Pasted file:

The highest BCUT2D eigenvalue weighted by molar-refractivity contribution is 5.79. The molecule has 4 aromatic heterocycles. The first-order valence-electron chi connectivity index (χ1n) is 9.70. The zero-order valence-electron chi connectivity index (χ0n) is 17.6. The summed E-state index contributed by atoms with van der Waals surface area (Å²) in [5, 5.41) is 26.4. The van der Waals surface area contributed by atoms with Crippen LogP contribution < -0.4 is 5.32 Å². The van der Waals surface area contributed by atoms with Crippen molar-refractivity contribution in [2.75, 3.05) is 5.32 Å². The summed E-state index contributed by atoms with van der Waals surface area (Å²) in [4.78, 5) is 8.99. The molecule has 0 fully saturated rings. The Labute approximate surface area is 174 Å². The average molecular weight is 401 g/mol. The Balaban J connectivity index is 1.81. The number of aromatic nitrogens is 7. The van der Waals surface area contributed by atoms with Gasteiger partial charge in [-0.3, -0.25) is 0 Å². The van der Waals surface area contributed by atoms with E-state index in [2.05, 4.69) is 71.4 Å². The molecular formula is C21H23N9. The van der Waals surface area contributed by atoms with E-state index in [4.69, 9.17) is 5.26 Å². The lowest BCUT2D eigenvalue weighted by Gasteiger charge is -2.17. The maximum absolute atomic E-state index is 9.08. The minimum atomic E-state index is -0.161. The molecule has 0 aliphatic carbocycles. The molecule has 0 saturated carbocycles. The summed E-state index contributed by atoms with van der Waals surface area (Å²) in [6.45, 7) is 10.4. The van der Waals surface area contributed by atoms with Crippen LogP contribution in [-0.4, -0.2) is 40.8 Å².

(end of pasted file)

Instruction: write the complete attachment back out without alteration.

The highest BCUT2D eigenvalue weighted by molar-refractivity contribution is 5.79. The molecule has 4 aromatic heterocycles. The first-order valence-electron chi connectivity index (χ1n) is 9.70. The zero-order valence-electron chi connectivity index (χ0n) is 17.6. The summed E-state index contributed by atoms with van der Waals surface area (Å²) in [5, 5.41) is 26.4. The van der Waals surface area contributed by atoms with Crippen LogP contribution < -0.4 is 5.32 Å². The van der Waals surface area contributed by atoms with Crippen molar-refractivity contribution in [2.75, 3.05) is 5.32 Å². The summed E-state index contributed by atoms with van der Waals surface area (Å²) in [4.78, 5) is 8.99. The molecule has 0 fully saturated rings. The Labute approximate surface area is 174 Å². The average molecular weight is 401 g/mol. The Balaban J connectivity index is 1.81. The number of aromatic nitrogens is 7. The van der Waals surface area contributed by atoms with Gasteiger partial charge in [-0.3, -0.25) is 0 Å². The van der Waals surface area contributed by atoms with E-state index in [2.05, 4.69) is 71.4 Å². The molecular formula is C21H23N9. The van der Waals surface area contributed by atoms with E-state index in [4.69, 9.17) is 5.26 Å². The lowest BCUT2D eigenvalue weighted by Gasteiger charge is -2.17. The maximum absolute atomic E-state index is 9.08. The minimum atomic E-state index is -0.161. The molecule has 0 aliphatic carbocycles. The molecule has 0 saturated carbocycles. The summed E-state index contributed by atoms with van der Waals surface area (Å²) in [6.45, 7) is 10.4. The van der Waals surface area contributed by atoms with Crippen LogP contribution in [-0.4, -0.2) is 40.8 Å².